Suspicion of, and lack of confidence in, the police service is the primary barrier to achieving the Government's objective of increasing the number of officers from West Indian, African, Asian and other ethnic backgrounds. Young people from those communities are being actively discouraged from joining the police service. It will take a monumental effort to repair the damage of recent months. A great many people in the police service relish that challenge, but will need to have confidence that corrupt officers and those guilty of blatant racial discrimination will be disciplined.
The police service will also need reassurance that Parliament stands ready to provide the support, both moral and material, that it needs. It is my profound wish that the cross-party consensus on the issue that has been so obvious in the debate will encourage the important process of rebuilding and strengthening police and community relations in Britain.
§ The Parliamentary Under-Secretary of State for the Home Department (Kate Hoey)
I thank the hon. Member for Ryedale (Mr. Greenway) for his kind words. It is a privilege to respond to my first Adjournment debate on this topic. My hon. Friend the Member for Streatham (Mr. Hill), who is sitting on the Front Bench but cannot speak, and I, as the Member of Parliament for Vauxhall, have a great interest in this subject as we both represent the borough of Lambeth.
I congratulate the hon. Member for Twickenham (Dr. Cable) on his good fortune in securing the debate and on his choice of subject. The issues of racism and community relations in the context of the police are both highly topical and extremely important subjects for the House to consider. His thoughtful and forward-looking remarks set the tone for the whole debate. It is good to see that hon. Members on both sides of the House have wanted to contribute to the debate. As the hon. Member for Ryedale said, that shows the all-party nature of the subject. If we are to tackle racism, we must all work together.
There has been a tendency to regard such debates as primarily about the Metropolitan police, but the speeches by the hon. Member for Blaby (Mr. Robathan), my hon. Friend the Member for Bristol, East (Ms Corston) and the hon. Member for Worthing, West (Mr. Bottomley), who may think that he is still a London Member—he is not, because my hon. Friend the Member for Eltham (Mr. Efford) is sitting behind me—have shown that the debate has been more wide ranging. Although the Met gets huge publicity because it is such a large force, its problems are replicated in police forces throughout the country.
827 The Government have made tackling racism a top priority. In the United Kingdom's increasingly diverse society, the police service needs to reflect that priority if it is to continue its tradition of policing by consent. The service relies on the support and active participation of all sections of the community. It must also be seen to be tackling racial and other discrimination so that it can provide a better service to all sections of the community.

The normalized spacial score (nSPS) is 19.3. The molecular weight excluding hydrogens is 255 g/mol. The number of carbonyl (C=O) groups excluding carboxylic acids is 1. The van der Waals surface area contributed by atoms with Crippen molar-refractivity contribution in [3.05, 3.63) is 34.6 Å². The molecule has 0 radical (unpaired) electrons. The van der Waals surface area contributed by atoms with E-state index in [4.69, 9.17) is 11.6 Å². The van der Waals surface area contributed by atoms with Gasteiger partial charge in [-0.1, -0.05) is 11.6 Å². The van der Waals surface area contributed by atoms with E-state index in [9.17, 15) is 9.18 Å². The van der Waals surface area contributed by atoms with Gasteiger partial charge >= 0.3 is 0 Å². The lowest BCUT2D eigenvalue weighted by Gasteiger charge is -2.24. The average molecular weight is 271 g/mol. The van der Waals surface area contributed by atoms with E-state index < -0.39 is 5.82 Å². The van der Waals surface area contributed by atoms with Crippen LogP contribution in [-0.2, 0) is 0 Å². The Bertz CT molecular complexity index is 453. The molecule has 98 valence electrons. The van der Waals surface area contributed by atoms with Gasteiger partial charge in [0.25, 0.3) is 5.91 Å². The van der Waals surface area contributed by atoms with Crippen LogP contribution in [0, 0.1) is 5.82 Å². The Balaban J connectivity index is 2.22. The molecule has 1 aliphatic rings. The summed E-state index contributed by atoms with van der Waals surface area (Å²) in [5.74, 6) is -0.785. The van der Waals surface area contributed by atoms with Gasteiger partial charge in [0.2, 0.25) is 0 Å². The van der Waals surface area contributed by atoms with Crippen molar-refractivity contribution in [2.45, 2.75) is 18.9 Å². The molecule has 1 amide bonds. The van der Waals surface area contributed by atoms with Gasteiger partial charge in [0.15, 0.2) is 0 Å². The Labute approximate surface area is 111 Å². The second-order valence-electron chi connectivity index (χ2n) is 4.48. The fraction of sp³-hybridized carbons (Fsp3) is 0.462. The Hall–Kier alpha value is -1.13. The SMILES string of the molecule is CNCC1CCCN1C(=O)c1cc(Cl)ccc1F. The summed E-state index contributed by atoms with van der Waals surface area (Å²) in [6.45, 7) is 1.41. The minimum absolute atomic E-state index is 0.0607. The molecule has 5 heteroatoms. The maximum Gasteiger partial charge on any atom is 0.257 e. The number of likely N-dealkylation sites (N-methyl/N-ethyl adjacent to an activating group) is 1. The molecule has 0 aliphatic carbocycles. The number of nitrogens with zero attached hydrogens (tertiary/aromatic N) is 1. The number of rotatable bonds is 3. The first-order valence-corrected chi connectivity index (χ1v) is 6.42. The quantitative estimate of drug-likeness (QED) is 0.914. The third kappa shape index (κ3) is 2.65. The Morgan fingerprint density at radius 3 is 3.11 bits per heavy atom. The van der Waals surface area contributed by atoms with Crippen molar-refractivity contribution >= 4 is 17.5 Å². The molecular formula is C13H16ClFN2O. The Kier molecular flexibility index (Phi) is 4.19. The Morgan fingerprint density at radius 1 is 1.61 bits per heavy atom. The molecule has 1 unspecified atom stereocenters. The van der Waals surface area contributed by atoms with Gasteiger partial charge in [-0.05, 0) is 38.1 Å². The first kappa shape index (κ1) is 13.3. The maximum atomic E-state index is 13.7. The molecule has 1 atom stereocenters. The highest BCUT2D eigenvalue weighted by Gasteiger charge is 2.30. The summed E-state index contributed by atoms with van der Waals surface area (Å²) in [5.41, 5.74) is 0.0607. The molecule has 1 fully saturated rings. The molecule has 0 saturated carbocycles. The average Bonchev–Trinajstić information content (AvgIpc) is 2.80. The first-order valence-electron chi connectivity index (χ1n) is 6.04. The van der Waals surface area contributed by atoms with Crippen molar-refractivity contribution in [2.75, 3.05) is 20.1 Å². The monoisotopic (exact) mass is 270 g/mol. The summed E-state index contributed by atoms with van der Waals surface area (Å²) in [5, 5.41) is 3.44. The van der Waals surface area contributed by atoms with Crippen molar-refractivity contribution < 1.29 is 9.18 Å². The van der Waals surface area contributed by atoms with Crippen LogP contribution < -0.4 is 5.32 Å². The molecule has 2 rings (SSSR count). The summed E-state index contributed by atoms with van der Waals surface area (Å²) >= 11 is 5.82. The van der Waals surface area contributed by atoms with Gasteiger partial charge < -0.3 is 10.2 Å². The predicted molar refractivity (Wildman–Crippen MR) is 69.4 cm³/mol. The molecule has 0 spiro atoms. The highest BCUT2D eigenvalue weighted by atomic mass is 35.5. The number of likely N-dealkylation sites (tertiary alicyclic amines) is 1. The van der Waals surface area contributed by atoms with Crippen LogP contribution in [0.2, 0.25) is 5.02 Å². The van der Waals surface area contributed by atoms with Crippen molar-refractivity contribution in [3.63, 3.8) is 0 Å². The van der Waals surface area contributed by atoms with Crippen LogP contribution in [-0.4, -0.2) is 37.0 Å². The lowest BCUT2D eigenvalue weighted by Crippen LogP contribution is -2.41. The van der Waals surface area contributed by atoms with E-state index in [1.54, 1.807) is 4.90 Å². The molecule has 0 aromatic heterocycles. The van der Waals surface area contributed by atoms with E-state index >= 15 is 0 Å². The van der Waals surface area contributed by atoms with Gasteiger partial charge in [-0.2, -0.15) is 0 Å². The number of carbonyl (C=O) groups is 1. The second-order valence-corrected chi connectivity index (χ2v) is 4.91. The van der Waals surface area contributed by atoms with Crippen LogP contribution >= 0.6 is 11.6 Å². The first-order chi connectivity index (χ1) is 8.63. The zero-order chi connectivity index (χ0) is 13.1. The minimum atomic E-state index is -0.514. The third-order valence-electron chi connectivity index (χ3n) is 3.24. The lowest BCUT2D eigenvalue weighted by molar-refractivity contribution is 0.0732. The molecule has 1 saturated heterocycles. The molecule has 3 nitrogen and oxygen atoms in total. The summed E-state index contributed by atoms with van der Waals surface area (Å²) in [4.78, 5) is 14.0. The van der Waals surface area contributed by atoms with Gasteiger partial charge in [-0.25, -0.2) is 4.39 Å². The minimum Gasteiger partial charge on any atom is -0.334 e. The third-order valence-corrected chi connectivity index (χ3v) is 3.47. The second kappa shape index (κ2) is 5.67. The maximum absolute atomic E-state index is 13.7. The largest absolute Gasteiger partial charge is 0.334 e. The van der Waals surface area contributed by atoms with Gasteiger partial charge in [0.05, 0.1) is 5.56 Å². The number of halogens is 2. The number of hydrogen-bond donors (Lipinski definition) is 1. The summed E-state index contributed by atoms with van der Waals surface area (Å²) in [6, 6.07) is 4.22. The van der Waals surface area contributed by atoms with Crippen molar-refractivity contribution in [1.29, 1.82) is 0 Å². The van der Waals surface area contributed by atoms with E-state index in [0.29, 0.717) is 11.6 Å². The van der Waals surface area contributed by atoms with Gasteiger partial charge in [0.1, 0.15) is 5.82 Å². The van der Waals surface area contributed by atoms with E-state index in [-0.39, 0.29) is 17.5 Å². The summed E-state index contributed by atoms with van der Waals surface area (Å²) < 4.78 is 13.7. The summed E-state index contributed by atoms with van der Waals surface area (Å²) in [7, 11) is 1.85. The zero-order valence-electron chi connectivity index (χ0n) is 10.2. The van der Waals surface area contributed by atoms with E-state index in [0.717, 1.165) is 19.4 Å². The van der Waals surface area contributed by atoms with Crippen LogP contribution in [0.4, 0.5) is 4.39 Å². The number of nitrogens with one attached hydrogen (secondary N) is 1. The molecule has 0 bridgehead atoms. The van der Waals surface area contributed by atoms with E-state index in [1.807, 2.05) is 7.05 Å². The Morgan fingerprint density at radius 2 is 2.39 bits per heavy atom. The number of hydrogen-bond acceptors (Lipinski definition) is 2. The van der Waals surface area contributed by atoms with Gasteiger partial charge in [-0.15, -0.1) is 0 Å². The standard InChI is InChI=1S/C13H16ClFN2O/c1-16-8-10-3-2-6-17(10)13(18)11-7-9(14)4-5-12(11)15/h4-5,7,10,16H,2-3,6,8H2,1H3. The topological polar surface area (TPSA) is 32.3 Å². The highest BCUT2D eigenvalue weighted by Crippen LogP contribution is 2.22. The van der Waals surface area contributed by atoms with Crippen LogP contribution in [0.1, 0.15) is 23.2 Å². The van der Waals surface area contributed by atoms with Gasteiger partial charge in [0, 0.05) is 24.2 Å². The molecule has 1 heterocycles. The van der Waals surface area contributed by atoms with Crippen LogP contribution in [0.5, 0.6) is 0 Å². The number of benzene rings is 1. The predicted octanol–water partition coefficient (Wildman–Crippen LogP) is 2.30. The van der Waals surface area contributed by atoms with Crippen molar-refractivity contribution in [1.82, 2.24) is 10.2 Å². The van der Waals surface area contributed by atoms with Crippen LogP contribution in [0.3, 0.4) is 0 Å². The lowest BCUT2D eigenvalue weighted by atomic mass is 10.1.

We all want a police service that treats all people fairly, regardless of their race or religion. The experience of ethnic minority communities does not meet that aspiration. We must take that on board. To do its job properly, the police service needs the trust and confidence of every citizen. Police and community relations must be brought into the heart of police policy and practice.
Our goal is to create a police service that treats people fairly and equally. Central to that is the need to ensure that racially motivated crime is tackled effectively. Part of the answer is to provide the right legislative tools to tackle racial crime. We have made good progress on that in the Crime and Disorder Act 1998, with the introduction of new racially aggravated offences. However, legislation is not enough. The way in which the police respond to racial crime is crucial. It is a key test of whether the police are delivering their services fairly to all sections of the community.
My hon. Friend the Member for Bristol, East mentioned a booklet about the work done under Commander Dave Warren in Bristol. That approach has helped to turn round police-community relations in that area and is to be commended. As the hon. Member for Worthing, West said, much work is being done to improve police performance in that central area. In my time as a Member of Parliament, I have seen changes in my constituency, where some people would hardly talk to the police. That has changed and genuine partnerships now exist.